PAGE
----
While as priests and pastors, it was their duty to save from ruin those who were on the brink of the abyss, these acted as poisoners and corrupters of souls. They not only refused themselves to embrace the faith; but, by all means, in their power, nay, even by threats among the rest, to cast out of the synagogue any one who would believe in Christ, they deterred many from entering the Church, which is alone the entrance to the kingdom of bliss. When the shepherd turns wolf, the state of things becomes desperate. It may be, that, in this verse, our Redeemer charges them with keeping concealed from the people, the true import of the prophecies that regarded Christ, from the clear fulfilment of which, both as regards doctrine and miracles, they would see He was the promised Messiah; and by the false interpretation of those prophecies of which they were the legally appointed expositors, and by their calumnious and blasphemous accounts of His Divine miracles, they kept others from embracing the faith. It is in this sense, most likely, He says of the lawyers (Luke 11:52), where the allusion is the same as here, “they have taken away the key of knowledge,” &c.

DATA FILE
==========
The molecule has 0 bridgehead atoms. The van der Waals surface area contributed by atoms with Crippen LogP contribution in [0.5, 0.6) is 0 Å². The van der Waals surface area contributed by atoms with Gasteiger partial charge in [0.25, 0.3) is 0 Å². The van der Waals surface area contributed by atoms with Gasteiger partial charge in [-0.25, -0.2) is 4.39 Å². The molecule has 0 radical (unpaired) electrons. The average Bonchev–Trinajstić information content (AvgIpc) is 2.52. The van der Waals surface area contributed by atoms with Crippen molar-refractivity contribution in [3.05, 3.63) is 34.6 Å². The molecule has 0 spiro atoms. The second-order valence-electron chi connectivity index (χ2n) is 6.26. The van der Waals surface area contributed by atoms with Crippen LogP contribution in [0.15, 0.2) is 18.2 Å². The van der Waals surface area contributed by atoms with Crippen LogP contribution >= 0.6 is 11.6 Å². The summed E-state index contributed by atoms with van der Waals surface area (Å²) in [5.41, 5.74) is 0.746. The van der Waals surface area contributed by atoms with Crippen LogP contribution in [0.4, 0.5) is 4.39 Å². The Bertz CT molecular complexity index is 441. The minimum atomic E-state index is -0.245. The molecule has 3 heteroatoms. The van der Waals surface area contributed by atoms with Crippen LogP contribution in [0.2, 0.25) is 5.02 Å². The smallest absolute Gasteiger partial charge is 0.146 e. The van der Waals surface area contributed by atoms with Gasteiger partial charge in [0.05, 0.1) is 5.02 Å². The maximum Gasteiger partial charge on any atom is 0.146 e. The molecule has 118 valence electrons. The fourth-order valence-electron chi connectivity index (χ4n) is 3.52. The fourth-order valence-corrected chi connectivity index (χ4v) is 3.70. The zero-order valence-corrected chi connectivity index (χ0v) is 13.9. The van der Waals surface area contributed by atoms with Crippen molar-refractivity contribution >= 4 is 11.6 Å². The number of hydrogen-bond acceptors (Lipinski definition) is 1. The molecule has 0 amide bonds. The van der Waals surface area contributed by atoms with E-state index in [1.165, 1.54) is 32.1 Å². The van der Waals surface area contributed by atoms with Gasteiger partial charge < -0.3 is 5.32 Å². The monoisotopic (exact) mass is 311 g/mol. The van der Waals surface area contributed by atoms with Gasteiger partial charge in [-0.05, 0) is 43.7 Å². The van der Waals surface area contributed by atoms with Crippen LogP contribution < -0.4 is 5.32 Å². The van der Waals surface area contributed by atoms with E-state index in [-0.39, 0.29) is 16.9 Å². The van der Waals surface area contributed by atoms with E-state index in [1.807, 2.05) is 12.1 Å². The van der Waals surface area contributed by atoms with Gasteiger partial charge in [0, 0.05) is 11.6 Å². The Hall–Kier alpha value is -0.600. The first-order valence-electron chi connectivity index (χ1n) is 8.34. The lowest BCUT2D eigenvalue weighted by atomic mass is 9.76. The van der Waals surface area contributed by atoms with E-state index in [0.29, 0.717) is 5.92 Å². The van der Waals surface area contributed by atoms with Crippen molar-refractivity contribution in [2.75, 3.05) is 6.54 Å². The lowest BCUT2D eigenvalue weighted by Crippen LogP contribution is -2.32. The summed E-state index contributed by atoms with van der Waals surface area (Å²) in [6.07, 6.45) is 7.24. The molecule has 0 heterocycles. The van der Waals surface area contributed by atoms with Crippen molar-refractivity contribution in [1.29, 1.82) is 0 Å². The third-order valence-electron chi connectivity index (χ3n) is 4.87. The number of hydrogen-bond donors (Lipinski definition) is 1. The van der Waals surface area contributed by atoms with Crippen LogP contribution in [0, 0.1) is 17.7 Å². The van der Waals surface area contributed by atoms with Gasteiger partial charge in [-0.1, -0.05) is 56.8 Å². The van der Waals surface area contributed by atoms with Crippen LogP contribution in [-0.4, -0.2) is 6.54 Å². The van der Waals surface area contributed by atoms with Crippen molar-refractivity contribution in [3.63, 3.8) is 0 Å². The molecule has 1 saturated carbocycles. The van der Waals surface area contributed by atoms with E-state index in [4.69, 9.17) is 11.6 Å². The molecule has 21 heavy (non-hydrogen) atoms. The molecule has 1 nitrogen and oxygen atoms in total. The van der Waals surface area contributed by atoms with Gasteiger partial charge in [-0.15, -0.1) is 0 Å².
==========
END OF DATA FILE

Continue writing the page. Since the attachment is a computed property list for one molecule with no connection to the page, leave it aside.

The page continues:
The metaphor is clearly allusive to those who, having the key of a house, take it away, so that others cannot enter. They concealed from the people the true knowledge of the prophecies regarding Christ, and perverted them, out of jealousy towards Him, and a vain desire to uphold their own authority, to their own ruin and that of others. Similar is the reproach of Osee (c. 4), against the Prophets and Priests of his day, who did not announce, but rather, concealed from the people, the knowledge and ways of the Lord.